Off the Mat: Homework Time
We’ve made it through another September. Once again, I successfully avoided the back to school shopping circus with my kid. Not yet fashion conscious, his drawer full of t-shirts proved sufficient. Still Minecraft obsessed, he made no request for a new backpack. And wondrously, our district provides the essentials: loose-leaf, composition books, and a stocked pencil box. I was shocked to discover this during Kindergarten orientation years back; teachers, not parents provide school supplies?! Really??! Really. In our well-resourced town, the system provides the necessary study tools.
School came easily for me as a child. I did well without much effort. Until college. I finished eventually, but not without a little extra time and a lot of extra angst. Twenty years later – and a decade ago now – I began pursuing my current profession and line of study, yoga, mindfulness and healing modalities. The first week of yoga teacher training included an anatomy intensive. I was amazed at how quickly and easily my mind absorbed information about muscle mechanics while I was moving my body instead of staring at a lecture screen. My body provided the necessary study tools.
Last school year, I (finally!) completed my body work and Reiki teaching certifications. Briefly, I considered pursuing the next level of yoga teacher training or another in-depth healing course. But I paused. Instead, I committed to step back from course work and instead to go deeper with the tools I have.
One month into this school year, I regularly have to remind myself of this intention. How do I keep this commitment to study with no external assignment holding me to it? In theory, I can study on my own. I can read the masters – women like Devi, Chodron, Kempton, Judith – and apply their teachings to my life and work. Practically, the moments for reading and introspection get quickly filled with laundry and lunch making, and the myriad of other external commitments populating my to-do list. When I enroll in (and let’s be honest, pay for) a course, I make the time. Now that my commitment is wholly internal, qualms arise. Self-study feels self-centered. Self-indulgent.
And yet I strive to live my life from a place of mindful awareness. I know yoga to be more than physical stretches, to be a practice that keeps me connected, mind body and spirit. Lately, my racing mind and sluggish body and…spirit? Oh yes, don’t forget spirit. Well, such signs point to the need to fulfill my internal commitment. To do my homework.
Yoga philosophy names svadyaya, or self-study, as one of the ten pillars for authentic living. Originally, svadyaya referred to chanting sacred texts or mantras. Modern scholars have expanded this, for better or worse, tying svadyaya into the self-help culture.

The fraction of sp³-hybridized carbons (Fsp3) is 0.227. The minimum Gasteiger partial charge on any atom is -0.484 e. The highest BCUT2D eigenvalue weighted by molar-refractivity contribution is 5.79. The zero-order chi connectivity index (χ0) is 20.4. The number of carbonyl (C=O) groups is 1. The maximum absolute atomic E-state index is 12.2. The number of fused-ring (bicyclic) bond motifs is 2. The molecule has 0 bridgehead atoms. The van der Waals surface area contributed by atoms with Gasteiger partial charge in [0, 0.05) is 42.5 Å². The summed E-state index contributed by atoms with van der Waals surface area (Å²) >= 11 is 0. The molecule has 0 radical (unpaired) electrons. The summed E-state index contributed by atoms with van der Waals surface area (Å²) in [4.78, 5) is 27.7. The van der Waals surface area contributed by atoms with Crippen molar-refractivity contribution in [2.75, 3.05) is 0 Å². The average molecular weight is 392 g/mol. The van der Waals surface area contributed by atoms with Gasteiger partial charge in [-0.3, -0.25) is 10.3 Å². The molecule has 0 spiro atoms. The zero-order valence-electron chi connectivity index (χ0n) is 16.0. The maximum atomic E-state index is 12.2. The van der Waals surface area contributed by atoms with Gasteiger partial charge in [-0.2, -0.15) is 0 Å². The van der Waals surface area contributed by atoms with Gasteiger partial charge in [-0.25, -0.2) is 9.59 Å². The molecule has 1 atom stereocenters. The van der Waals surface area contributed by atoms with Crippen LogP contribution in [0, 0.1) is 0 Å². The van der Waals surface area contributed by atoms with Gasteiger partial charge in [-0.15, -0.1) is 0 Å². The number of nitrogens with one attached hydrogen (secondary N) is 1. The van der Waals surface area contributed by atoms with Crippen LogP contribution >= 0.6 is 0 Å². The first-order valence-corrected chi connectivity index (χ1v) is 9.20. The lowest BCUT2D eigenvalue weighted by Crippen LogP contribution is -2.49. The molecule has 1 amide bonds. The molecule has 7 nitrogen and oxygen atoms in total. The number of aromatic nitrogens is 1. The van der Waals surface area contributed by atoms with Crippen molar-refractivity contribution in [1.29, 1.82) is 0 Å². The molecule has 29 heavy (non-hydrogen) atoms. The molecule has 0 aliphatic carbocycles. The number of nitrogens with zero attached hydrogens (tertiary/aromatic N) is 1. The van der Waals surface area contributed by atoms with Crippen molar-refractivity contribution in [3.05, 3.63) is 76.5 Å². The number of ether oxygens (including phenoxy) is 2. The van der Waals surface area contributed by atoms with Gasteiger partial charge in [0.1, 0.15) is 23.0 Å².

Modern shaman Alberto Villodo encourages “study to know your own nature and cultivate wisdom.” Yoga Master Nischala Joy Devi defines svadyaya as the study of scripture, nature and introspection, then quotes Rabbi Hillel, “Study brings us wisdom. Wisdom brings us life.” Sanskrit scholar Nicholai Bachman advises reading, listening, observing ourselves in action. “We may or may not like what we discover,” he cautions. Yet when we can look at ourselves insightfully, we are better able to grow our strengths and address our shortcomings.
While my habit of procrastinating by cleaning may have appealing outcomes, it is worth observing. My inner critic demanding professional “should” before exercise deserves curious attention. My interactions with challenging community members provide opportunities to find compassion.
My homework becomes applying the pillars of yoga philosophy – nonviolence, cleanliness, truthfulness, gratitude – to whatever life sets before me. At work. With my family and myself, my body, my home. This human experience provides the necessary study tools.
ABOUT THE AUTHOR
Pain specialist, yoga instructor, and Reiki Master Ginny Hamilton teaches simple & proven techniques to release pain & restore energy in the workplace, group classes & private sessions. She has put down roots in South Amherst with her spouse and young son. Daily she’s amazed by the beauty the Pioneer Valley offers, though her allergies beg to differ. In Off the Mat, Ginny explores how yoga’s physical and mindfulness exercises help her parent and how parenting shapes her yoga practice. www.ginnyhamilton.com